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In common with other public sector bodies, the police service recognises that the development of leadership capability amongst its workforce is key to improving levels of…
In common with other public sector bodies, the police service recognises that the development of leadership capability amongst its workforce is key to improving levels of both performance and service delivery. The recently developed Police Leadership Qualities Framework lays out a clearly defined model of leadership, and is underpinned by a framework of values and behaviours that enable that model to be developed in practice. This paper expands on one of the key underlying principles of the model that leadership is evident at all ranks and grades of the service, and is a skill that can be developed. This article postulates that each individual has their own ‘leadership space’ which it is important they are able to fill effectively. Individual and organisational failings often occur when this ‘space’ is not properly filled ‐ through lack of skill, development opportunity or experience. The paper considers a cognitive and behaviourist approach to learning and explores some of the ways in which leadership capability is developed in the police service.
Looks at the risk/return characteristics of real estate on thebasis of both appraisal and market values. Broadens this analysis toinclude inflation. Makes a series of…
Looks at the risk/return characteristics of real estate on the basis of both appraisal and market values. Broadens this analysis to include inflation. Makes a series of observations about the role of real estate in efficient investment portfolios. Concludes that as long as direct real estate is valued at appraisal value it is unmistakably a solid inflation hedge.
The purpose of this paper is to critically assess the extent to which recovery capital can provide a theoretical and practical way in which to explore, explain and…
The purpose of this paper is to critically assess the extent to which recovery capital can provide a theoretical and practical way in which to explore, explain and communicate Therapeutic Community (TC) processes and practices.
This is a 31-month ethnographic study of one situated residential TC in England.
The findings are usefully thought out as parallels, process and progress. Parallels can be drawn between the recovery capital literature and longstanding TC principles and prescriptions. The term process is significant as it illustrates how concepts proposed by the recovery capital literature can be employed, alongside traditional TC ideals, to create a practice-focussed framework that is able to open up day-to-day processes and communicate (within and beyond the TC movement) how and why TCs provide an environment that is conducive to recovery. The ethos and application of the term progress illustrate the fundamental premise of this paper. Recovery capital provides a more contemporary way in which to understand and communicate the work that takes place in a TC.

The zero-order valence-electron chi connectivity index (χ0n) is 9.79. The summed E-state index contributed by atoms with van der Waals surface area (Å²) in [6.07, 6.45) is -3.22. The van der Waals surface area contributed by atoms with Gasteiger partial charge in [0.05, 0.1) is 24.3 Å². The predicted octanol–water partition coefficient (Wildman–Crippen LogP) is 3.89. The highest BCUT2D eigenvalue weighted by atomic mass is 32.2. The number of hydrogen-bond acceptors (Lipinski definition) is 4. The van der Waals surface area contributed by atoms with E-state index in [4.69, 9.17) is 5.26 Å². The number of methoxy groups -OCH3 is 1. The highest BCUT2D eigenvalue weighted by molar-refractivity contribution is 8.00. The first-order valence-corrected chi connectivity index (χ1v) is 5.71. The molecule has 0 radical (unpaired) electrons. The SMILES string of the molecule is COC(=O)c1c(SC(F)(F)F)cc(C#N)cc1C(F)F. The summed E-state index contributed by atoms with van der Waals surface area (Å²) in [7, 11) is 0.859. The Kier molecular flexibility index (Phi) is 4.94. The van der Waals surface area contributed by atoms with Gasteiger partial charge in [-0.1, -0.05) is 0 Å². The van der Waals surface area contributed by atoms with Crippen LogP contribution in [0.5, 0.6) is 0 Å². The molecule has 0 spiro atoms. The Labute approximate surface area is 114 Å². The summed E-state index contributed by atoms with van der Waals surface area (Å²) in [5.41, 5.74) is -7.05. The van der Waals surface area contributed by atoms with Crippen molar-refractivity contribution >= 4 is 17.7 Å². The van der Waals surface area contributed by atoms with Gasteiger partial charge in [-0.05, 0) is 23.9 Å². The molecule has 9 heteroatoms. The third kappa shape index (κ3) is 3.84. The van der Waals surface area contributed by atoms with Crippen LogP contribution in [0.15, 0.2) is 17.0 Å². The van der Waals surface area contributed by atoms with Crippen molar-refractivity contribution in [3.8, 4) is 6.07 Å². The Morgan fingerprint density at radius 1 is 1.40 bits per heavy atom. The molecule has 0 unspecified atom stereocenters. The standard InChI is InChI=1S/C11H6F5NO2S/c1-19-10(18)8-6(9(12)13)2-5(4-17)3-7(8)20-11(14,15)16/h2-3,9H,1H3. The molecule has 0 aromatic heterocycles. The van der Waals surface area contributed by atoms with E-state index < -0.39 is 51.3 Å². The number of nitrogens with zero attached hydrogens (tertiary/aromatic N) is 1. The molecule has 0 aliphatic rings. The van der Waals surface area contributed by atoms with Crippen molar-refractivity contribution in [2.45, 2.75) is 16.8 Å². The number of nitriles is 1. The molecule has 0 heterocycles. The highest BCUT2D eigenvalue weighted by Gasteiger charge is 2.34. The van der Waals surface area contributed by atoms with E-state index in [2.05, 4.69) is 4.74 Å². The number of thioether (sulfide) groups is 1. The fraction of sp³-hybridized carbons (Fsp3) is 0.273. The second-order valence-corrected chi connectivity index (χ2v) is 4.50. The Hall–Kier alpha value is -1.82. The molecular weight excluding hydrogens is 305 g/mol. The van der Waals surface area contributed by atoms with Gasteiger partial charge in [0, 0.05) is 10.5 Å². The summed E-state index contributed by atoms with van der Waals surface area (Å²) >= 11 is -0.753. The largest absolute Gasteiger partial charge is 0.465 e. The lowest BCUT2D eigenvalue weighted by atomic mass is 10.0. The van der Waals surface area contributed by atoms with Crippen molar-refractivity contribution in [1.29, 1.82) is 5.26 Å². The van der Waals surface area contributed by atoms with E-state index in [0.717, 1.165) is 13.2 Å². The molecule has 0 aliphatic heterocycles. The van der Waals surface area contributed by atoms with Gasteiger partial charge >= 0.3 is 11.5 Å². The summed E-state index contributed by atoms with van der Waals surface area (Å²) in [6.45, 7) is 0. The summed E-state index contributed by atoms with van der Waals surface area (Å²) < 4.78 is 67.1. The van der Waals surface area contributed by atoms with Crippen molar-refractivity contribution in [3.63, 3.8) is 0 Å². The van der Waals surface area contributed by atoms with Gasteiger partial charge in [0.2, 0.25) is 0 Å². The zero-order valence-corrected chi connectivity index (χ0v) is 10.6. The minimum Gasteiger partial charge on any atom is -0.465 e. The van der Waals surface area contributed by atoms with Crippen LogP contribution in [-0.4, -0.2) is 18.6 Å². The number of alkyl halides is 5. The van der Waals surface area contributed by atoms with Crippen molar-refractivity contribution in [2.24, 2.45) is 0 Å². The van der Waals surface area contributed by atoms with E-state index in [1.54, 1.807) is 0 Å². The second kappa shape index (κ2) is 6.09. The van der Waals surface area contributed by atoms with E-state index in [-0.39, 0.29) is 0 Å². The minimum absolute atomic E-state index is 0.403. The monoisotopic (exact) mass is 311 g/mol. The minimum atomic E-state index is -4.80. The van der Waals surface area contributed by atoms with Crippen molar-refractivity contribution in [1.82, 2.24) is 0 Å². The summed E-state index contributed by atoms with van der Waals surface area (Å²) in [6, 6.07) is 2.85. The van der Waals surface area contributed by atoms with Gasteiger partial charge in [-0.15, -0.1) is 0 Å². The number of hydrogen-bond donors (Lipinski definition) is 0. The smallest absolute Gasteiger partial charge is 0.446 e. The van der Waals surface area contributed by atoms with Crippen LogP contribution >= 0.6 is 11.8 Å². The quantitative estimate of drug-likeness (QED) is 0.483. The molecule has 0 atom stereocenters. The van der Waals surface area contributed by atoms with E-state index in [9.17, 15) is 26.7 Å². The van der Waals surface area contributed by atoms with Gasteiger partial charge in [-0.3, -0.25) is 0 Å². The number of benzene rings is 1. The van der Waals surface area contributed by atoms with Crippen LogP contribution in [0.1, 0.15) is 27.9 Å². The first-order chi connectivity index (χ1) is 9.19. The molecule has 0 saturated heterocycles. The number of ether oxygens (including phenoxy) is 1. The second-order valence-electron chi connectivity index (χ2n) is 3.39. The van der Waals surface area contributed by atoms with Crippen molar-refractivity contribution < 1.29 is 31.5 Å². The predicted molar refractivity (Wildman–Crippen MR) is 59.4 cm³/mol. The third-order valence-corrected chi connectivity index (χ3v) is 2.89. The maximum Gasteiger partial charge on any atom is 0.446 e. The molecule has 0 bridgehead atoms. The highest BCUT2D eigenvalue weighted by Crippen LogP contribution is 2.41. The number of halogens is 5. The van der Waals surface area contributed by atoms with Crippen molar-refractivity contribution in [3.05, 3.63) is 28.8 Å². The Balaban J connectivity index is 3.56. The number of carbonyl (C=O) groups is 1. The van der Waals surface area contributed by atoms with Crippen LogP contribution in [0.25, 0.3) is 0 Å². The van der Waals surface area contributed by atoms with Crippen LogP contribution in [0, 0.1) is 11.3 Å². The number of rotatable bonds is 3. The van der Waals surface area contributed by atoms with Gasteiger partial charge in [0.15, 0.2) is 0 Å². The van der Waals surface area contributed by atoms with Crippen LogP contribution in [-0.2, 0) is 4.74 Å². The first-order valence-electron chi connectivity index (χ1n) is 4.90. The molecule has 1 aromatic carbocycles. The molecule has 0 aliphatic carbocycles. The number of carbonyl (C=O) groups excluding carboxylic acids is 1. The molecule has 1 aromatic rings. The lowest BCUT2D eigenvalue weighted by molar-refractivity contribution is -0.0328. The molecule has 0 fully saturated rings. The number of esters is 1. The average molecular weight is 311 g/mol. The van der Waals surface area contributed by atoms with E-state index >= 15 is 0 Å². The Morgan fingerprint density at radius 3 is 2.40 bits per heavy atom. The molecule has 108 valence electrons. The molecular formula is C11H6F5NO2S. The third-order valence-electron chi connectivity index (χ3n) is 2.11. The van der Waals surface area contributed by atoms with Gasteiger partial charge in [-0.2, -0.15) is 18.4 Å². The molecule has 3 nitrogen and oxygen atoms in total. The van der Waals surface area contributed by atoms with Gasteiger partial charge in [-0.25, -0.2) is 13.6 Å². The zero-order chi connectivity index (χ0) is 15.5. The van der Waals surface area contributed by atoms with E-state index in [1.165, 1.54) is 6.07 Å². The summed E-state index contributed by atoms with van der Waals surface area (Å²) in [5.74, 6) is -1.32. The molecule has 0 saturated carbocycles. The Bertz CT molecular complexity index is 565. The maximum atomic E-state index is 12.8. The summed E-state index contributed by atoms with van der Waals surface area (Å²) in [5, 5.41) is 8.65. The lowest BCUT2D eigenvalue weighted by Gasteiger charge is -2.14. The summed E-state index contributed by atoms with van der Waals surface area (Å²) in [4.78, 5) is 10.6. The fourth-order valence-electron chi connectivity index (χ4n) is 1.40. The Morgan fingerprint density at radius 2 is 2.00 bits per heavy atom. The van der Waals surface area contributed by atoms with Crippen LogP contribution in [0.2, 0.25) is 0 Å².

Synthesising the concepts proposed by both the TC and recovery capital literature provides a contemporary, practice-focussed framework for the TC, thus re-enforcing the modalities place within an increasingly competitive field.
Synthesising the concepts proposed by both the TC and recovery capital literature provides an original, contemporary, practice-focussed framework for the TC, thus re-enforcing the modalities place within an increasingly competitive field.
The purpose of this paper is twofold: to reflect upon what the global therapeutic community (TC) movement has learnt from coronavirus and to consider how TCs will continue…
The purpose of this paper is twofold: to reflect upon what the global therapeutic community (TC) movement has learnt from coronavirus and to consider how TCs will continue to adapt and evolve in a post-pandemic climate.
This is a viewpoint paper based on the authors’ participation in an international learning event whereby speakers from TCs from around the world spoke about how they adapted their services to overcome adversity.
The findings are usefully thought out as shelter, creativity, reintegration and employment, technology and roots. Based on the material discussed in the learning event, it would seem that the global TC movement has engaged in a process of looking to the past to move forward by drawing upon founding principles and prescriptions of the TC tradition, rooted in humanistic and indeed humanitarian responses to staff, client and sociocultural needs.
According to the author, this paper is one of the first attempts to capture how TCs from across the globe have responded to the threat of coronavirus.
This chapter examines the complexity of global leaders themselves. As global leadership research has begun to move beyond a limiting overemphasis on skills and…
This chapter examines the complexity of global leaders themselves. As global leadership research has begun to move beyond a limiting overemphasis on skills and competencies, we merge one focus on the deep structure of leader cognition with a focus on cultural identity that has matured largely independently. In so doing, we seek to push the field toward answering the broader question of what makes a global leader sufficiently complex to handle the vast complexities of the role. We place the construct of self-concept complexity as central to the performance of global leaders in ways ranging from organizational performance to social and community responsibility. By advancing our understanding of the role of self-concept complexity in driving global leadership outcomes, this research seeks to spur further theoretical development and practical application toward a deeper comprehension of the complexity of truly global leaders.